For 18 years, the University of North Carolina’s Center for Craft, Creativity and Design has garnered the respect of the national and international crafts community with exhibitions, conferences and publications, while brokering millions of dollars in grants to prominent and aspiring craft artists.
And they’ve been doing so almost entirely unnoticed from 50 rural acres near Hendersonville. “Locally, unless you’re in the [crafts] community, we don’t exist,” said CCCD board president Michael Sherrill, an artist and supplier of tools for ceramists in Bat Cave.
But if the CCCD is relatively unknown to area residents, that’s likely to change when the organization moves to the high-profile building on downtown Asheville’s Broadway Street. On Wednesday, Aug. 7, the organization finalized the purchase of 67 Broadway, a building currently occupied by Lark Books. The new location will give the center visibility and add another craft-centered entity to Asheville.
“People come to Asheville to see craft,” said Stephanie Moore, CCCD’s executive director. “This gives us a permanent presence and allows us to dream about what the city of Asheville needs and what the center needs.”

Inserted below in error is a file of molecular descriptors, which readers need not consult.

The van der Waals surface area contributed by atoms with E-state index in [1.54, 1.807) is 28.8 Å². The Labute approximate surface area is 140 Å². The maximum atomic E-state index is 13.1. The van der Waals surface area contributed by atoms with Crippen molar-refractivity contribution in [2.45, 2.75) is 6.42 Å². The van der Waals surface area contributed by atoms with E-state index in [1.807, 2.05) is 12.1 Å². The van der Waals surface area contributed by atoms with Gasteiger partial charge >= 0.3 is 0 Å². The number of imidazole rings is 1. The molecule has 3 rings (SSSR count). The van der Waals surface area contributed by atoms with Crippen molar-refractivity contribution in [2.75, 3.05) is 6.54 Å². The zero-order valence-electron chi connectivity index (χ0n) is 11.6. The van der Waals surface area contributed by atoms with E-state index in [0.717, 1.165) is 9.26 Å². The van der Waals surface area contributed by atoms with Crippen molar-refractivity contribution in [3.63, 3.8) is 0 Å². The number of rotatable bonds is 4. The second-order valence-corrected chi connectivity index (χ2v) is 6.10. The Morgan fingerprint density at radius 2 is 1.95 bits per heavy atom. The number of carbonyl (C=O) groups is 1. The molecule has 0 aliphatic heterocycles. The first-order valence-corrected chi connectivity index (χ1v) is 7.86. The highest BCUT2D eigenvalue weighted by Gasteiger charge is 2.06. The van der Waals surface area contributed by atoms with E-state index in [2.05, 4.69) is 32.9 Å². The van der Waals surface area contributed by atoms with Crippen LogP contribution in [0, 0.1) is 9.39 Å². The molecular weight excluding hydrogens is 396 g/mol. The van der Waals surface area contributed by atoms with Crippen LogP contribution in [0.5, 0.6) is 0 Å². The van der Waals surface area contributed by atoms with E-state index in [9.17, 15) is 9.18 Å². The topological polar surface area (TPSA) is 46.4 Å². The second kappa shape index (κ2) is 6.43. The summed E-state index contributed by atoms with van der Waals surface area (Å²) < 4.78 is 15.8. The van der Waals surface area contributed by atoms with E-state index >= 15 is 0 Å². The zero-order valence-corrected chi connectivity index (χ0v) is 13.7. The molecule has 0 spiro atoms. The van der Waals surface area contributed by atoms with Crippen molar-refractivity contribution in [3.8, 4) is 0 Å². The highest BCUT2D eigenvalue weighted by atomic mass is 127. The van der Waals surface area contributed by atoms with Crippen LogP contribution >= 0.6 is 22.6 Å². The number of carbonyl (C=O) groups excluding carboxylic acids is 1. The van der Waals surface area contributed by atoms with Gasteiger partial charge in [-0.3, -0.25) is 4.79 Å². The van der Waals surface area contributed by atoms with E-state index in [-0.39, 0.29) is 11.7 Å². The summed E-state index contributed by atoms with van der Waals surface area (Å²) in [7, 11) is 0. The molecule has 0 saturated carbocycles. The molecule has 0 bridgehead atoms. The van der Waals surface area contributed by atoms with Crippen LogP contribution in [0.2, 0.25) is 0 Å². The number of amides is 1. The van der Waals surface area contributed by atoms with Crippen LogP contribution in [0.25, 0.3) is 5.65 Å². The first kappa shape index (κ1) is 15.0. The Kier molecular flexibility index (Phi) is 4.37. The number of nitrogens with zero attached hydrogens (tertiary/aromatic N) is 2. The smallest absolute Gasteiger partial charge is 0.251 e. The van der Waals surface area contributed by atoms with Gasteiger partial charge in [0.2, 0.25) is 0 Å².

The Fine Print
CCCD finalized the $2.4 million purchase of 67 Broadway Street, on August 7 and plans to move in by late September. The Windgate Charitable Foundation, an Arkansas-based charity and long-time CCCD financial backer, donated $2.2 million. The remaining $200,000 is a tax credit for the former building owner.
The property was purchased from Rob Pulleyn, a ceramic artist, developer and former CCCD board member, who founded Lark Books in 1979 with his wife (and business partner) and later sold it to Sterling Books. Now owned by Barnes and Noble, the company publishes books about crafts. It will continue to lease office space in the building. The center’s move downtown “helps to solidify Asheville and the greater WNC area as a crafts mecca,” Pulleyn said.
The center’s relocation was years in the making, according to Moore. But those plans were expedited after UNCA’s administration cut CCCD out of the university’s budget. The university announced the move on July 11, to take effect on September 30, and cited impending budget cuts, financial pressure and CCCD’s assistance of other institutions besides UNCA. The news also meant CCCD had to vacate the Kellogg Center, space the university owns.
“As we face further budget cuts in 2013 and 2014, we can no longer protect CCCD at the expense of core programs and services for our undergrad students,” said Ed Katz, UNCA’s associate provost and dean of university programs. “The CCCD board and the University decided together to discontinue the Center’s affiliation.” Doing so, Katz says, will allow CCCD to “achieve its goal of expanding its collaborations with other partnering institutions.”
Despite the abrupt nature of the severance, both CCCD and UNCA said they are still open to future partnerships.